Review: The Story So Far Mature In Sound With 'Proper Dose'

The pop punk scene these days is hectic. Frankly, it is a jambalaya of different sounds and approaches to what the term even means. Bands like Neck Deep are going for a way more straightforward Blink-182 worship. Knuckle Puck and Movements take a more emo approach to it. There are artists like PUP, Joyce Manor, or Jeff Rosenstock who, despite leaning heavily towards the punk aspect, are still considered by many to be pop punk in their own regard. Then there’s the ultra pop punk bands like Waterparks, With Confidence, and less recently, 5 Seconds of Summer. All of these bands encapsulate a genre defined by punk music with pop hooks/sensibilities. So what does this have to do with The Story So Far? They’re pushing the genre into a brand new category. With Proper Dose, the band fuses some indie stylings into their previously angry, finger-pointing generic pop punk. The release of lead single “Out of It” was a shock to many. It was certainly a more hazy vibe than what the average fan was used to. As catchy as that song and second single “Let it Go” are, the fans’ reactions were astoundingly polarizing. So is the change any good? Did Parker and the gang make a wrong turn at Albuquerque? Or is Proper Dose actually worth the time?

The change in sound is so hard to explain. It is as if they took “Phantom” from their previous self-titled record and recorded more upbeat songs in that same vein. The songs have a more atmospheric energy to them, while mostly still retaining the seemingly upbeat nature of most TSSF songs. There are some slow moments, but they belong in the context of the album. The band were not shy of doing some more slow things in the past, with the aforementioned “Phantom” and their EP of acoustic songs. Songs like “Growing On You” and “Take Me as You Please” (the latter of which showcases Parker’s grand ability to sing in falsetto) show off the band’s undeniable versatility. They prove that they can definitely write a song that isn’t super energetic and catchy, but rather more relaxing.

What is great about this album is that it is so clear that this is The Story So Far doing exactly what they want to do with their music. Most of the time when we hear that a pop punk band changed their sound, we assume it means they pulled an All Time Low or a State Champs on us a went for a more pop route. The Story So Far demonstrate that that isn’t the only way to go. They retain their unique sound while also completely changing their attitude. Parker is no longer mad at some girl we never met for breaking his heart or whatever. He accepts that it’s no longer what he wants to write about, and he even addresses that on “Upside Down.” Many of the songs (“Keep This Up,” “Out Of It”) address Parker’s drug use and how people view him for that. The chorus of the aforementioned track even addresses how he pushed people away who were concerned about him. This self awareness is extremely inviting and relatable. It is a bold move for the band to change up their sound and lyrical content for something that is such a left hook, but it feels to true to who they are that there can be no fault found. Plus, the music is legitimately good and catchy, and the songwriting is spectacular. There isn’t anything frilly on this album; no bullshit, just straight up catchy songs with relatable and real lyrics.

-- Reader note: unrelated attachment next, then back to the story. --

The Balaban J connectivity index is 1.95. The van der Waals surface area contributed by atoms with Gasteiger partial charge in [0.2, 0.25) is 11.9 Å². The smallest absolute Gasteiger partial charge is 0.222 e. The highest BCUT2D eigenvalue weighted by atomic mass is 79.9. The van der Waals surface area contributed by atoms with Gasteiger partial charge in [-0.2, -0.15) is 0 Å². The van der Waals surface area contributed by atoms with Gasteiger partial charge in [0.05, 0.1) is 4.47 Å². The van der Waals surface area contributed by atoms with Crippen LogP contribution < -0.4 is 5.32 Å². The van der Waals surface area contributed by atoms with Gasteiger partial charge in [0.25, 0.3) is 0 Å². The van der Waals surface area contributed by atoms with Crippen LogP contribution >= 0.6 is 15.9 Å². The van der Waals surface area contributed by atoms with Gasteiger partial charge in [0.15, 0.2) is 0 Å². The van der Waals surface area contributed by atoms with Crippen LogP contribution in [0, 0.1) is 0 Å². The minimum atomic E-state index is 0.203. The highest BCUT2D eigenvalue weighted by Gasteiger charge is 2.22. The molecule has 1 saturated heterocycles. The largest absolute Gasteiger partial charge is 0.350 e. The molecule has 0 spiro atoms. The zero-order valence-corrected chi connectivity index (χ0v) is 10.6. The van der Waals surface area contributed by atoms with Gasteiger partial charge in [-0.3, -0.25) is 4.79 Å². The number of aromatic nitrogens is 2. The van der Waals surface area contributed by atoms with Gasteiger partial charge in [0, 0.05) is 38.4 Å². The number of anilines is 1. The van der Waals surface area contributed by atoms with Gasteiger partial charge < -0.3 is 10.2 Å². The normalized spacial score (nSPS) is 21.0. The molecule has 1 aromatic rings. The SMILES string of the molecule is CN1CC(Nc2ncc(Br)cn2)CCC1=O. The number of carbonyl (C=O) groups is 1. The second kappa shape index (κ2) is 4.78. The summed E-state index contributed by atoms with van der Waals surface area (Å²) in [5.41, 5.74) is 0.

Something that can bug one throughout Proper Dose is that Parker’s vocals seem to be pitch corrected/autotuned a little too heavily (see: chorus of “Need to Know”). Chalking it up to the vocal layering and effects would be great, but sometimes it seems like that is not the case. For the most part, though, Parker sounds great. Presumably they may have had to play with his vocals a bit, because he is used to a lot more yelling instead of mid-rage melody. There are also a couple of moments that are a bit forgettable. “Line” is a track that adds absolutely nothing to the album whatsoever, and there are a couple of other tracks that are very enjoyable in the moment, but they don’t stick with you as much as you’d want them to. The album also doesn’t have the best flow possible. It ends sort of abruptly with “Light Year,” and as cliche as it is, I think the album would benefit more from closing with a slower track like “Growing On You” or “Take Me as You Please.”

Sonic change—and even attitude change—is something that is typically hard to execute with favorable response. The Story So Far took their signature sound and just took the mask off. No longer are they a bitter band but more of a somber one. Parker calls attention to issues with himself and internal struggles rather than being angry at a girl. Their sound is now best described as more mature, both lyrically and sonically. Parker has found the strength to address his personal struggles in a deeper sense than just emotional. It is admirable. This is clearly a natural progression and the band at their most real. It is apparent that the band is passionate about their change of sound, and there is no intent of grabbing a more commercial audience. If anything, they embraced a more or equal style of underground music. Proper Dose is an album that feels like the most natural progression for The Story So Far, a band who for so long seemed like they were stuck on the same path. This is a refreshing take on the pop punk genre and a great example of a style change that doesn’t sacrifice good songwriting for capturing a more accessible audience.

Proper Dose is available now on Pure Noise Records.


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